• Reply
      Aaron von Frank
      July 13, 2022 at 2:13 pm

      Hi Debbie! Usually, a duck won’t go broody unless they have a clutch of eggs to sit on, but they can be unpredictable (especially young ducks). As such, the way to typically get a duck to STOP being broody is to remove the eggs from the nest and take away access to the chosen nesting spot with something like temporary fencing. After that, it typically takes a few days for their hormones to shift out of broody mode (ha). Since you don’t have any eggs to remove, just try to restrict your duck’s access to the chosen nesting spot if at all possible — and continue to break up any new nest and remove new eggs. Then be a bit patient as her hormones shift.

  • Reply
    April 10, 2022 at 11:38 am

    I had two mallard ducks land in my pool. I’m not sure if they the same ducks every year but they come at the start of spring and stay a few months. But this year a second male came and the two males looked like they were fighting over the female. They all flew away but the next day two came back and then the other male came back and the fight was on and again they all flew away. Now for the last 2 days a lone male has landed in my pool. I could never tell the males apart so I not sure if this was the original male or the interloper. But I have not seen the female. And now a male spends his time swimming alone in my pool. I always wondered if the original couple came back every year because they could have the pool to themselves and there is food ( I feed the birds too), and it’s a safe space for them. But now there is only a lone male duck.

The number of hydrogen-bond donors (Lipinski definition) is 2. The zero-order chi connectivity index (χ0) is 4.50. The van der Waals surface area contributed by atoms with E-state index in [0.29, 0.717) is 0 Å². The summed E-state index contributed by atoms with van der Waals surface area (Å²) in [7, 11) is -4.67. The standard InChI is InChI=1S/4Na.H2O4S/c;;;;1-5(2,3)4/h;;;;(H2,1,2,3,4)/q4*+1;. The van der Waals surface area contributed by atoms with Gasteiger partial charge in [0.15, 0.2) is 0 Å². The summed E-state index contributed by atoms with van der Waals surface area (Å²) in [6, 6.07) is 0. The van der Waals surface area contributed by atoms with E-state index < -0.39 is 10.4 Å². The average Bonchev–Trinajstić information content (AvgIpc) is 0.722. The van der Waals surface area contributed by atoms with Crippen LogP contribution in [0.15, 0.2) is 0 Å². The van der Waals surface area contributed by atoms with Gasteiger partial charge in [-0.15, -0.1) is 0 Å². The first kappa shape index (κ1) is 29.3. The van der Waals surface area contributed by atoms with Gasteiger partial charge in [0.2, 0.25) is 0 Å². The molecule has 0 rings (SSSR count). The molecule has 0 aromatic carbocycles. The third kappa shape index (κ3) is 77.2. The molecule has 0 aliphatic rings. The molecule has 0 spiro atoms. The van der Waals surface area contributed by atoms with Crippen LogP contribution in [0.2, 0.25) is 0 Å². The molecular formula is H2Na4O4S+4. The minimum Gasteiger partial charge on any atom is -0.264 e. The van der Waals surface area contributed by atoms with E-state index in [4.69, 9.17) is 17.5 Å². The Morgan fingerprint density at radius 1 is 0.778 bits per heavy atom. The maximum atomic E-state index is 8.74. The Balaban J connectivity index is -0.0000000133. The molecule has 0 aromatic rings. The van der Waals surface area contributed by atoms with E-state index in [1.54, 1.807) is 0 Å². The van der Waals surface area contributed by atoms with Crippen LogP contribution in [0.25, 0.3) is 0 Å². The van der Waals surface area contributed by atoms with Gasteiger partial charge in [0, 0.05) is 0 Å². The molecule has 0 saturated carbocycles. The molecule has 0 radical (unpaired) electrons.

• Reply
      Aaron von Frank
      April 11, 2022 at 11:23 am

      Pure speculation on our part, but our guess is that it was the same FEMALE duck using your pool/yard as her spring breeding ground. However, since Mallards are only seasonally monogamous, it probably wasn’t the same male returning with her year after year. Perhaps the ruckus caused by the two males fighting this year made her rethink your pool area as an ideal breeding ground and she’s currently nesting elsewhere. Once a female goes broody, the drakes don’t stick around – their job is essentially done at that point, biologically speaking. Female wild Mallards can lay up to two broods a year, so maybe you’ll see her again this year – or if not, keep an eye out next year.

      The drake in your pond might now think it’s a good place to find a mate, or if nothing else, a good place to swim and source food. Whether he is the man of the season, an interloper, or a newcomer is hard to say.

  • Reply
    Jenny Young
    October 19, 2021 at 11:33 pm

    Recently, while snuggling my drake, he was becoming happy with the snuggles and started wagging his bum. Then his neck elongated and his wings went out a bit. I believe my drake mated with my lap, no penis appeared, but some drippings from the back end. He seemed even more docile with me afterwards. lol. I’m assuming that his is ok and that it isn’t a behavior I need to stop. Providing he doesn’t get too aggressive with me. I only have two drakes no females in the mix. Although they do think my poor puppers might make for a good mate 😉